Law is merely the expression of the will of the strongest for the time being, and therefore laws have no fixity, but shift from generation to generation.
On average, drug prisoners spend more time in federal prison than rapists, who often get out on early release because of the overcrowding in prison caused by the Drug War.
Fear can be like a prison. It is, however, a self made prison. Many are imprisoned by fear. No one else can liberate them from this prison. Others may inspire them but they must liberate themselves.
If you treat prisoners well, they will be less angry, less inclined to violence inside prison, less likely to provoke violent actions by guards, less likely to have reason to file brutality lawsuits that cost taxpayers a bundle and waste administrators' time. And most important, well-treated prisoners will be less likely to leave prison angrier, more vicious and more inclined to criminal behavior than when they went in.
Women now have choices. They can be married, not married, have a job, not have a job, be married with children, unmarried with children. Men have the same choice we've always had: work, or prison.
Prison continues, on those who are entrusted to it, a work begun elsewhere, which the whole of society pursues on each individual through innumerable mechanisms of discipline.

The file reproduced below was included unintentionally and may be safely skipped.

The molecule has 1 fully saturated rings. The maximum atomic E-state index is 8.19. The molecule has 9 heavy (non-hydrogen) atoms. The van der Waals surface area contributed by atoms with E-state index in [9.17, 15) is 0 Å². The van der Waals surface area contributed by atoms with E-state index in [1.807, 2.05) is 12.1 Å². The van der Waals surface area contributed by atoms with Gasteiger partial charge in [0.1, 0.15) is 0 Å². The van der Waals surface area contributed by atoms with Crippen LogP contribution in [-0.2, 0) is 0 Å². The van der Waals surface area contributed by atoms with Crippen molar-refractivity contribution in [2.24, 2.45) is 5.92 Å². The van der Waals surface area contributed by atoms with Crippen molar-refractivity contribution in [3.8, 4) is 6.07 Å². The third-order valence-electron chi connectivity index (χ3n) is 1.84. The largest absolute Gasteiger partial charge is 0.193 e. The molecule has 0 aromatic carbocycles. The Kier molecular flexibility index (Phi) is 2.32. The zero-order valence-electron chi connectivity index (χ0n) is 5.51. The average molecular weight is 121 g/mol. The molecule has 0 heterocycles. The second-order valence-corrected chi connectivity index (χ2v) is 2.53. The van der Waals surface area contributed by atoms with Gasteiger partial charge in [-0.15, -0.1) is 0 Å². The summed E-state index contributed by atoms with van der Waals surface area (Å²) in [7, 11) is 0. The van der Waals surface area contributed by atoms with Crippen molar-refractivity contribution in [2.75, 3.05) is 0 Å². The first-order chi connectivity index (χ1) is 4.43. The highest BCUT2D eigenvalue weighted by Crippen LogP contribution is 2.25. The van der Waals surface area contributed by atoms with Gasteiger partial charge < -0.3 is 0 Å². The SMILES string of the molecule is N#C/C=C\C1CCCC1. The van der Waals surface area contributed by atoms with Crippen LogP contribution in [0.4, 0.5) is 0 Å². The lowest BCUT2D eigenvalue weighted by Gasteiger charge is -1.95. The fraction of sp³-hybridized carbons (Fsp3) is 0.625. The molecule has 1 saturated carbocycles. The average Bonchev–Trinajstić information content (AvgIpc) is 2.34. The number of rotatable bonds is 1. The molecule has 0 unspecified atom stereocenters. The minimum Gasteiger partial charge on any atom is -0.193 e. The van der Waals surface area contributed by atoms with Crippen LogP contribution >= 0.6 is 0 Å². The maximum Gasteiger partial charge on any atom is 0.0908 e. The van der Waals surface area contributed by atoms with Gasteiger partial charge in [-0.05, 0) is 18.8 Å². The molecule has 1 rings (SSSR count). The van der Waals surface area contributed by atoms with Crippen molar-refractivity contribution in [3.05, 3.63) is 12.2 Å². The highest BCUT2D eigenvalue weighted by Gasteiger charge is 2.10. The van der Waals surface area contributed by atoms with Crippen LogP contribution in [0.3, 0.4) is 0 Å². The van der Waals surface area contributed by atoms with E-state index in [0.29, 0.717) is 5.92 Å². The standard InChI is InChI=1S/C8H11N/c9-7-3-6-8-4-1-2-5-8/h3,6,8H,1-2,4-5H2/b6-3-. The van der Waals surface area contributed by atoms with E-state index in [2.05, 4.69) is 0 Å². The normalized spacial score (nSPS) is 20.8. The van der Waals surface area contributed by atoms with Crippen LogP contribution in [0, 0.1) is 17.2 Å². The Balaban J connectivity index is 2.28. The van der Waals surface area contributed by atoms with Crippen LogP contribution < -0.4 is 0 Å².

It is safer that a bad man should not be accused, than that he should be acquitted.
You utter a vow, or forge a signature, and you may find yourself bound for life to a monastery, a woman, or prison.
If it's near dinner-time, the foreman takes out his watch when the jury has retired, and says: "Dear me, gentlemen, ten minutes to five, I declare! I dine at five, gentlemen." "So do I," says everybody else, except two men who ought to have dined at three and seem more than half disposed to stand out in consequence. The foreman smiles, and puts up his watch:--"Well, gentlemen, what do we say, plaintiff or defendant, gentlemen?
Three hundred years ago a prisoner condemned to the Tower of London carved on the wall of his cell this sentiment to keep up his spirits during his long imprisonment: “It is not adversity that kills, but the impatience with which we bear adversity.”
Every instance of a man's suffering the penalty of the law is an instance of the failure of that penalty in effecting its purpose, which is to deter.
It is impossible to go through life without trust: That is to be imprisoned in the worst cell of all, oneself.
I never told a victim story about my imprisonment. Instead, I told a transformation story - about how prison changed my outlook, about how I saw that communication, truth, and trust are at the heart of power.
I just remember that disturbing feeling of walking into that prison, the complete loss of privacy, the complete loss of stimulation, dignity.
The degree of civilization in a society can be judged by entering its prisons.
The uneven impact of actual enforcement measures tends to mirror and reinforce more general patterns of discrimination (along socioeconomic, racial and ethnic, sexual, and perhaps generational lines) within the society. As a consequence, such enforcement (ineffective as it may be in producing conformity) almost certainly reinforces feelings of alienation already prevalent within major segments of the population.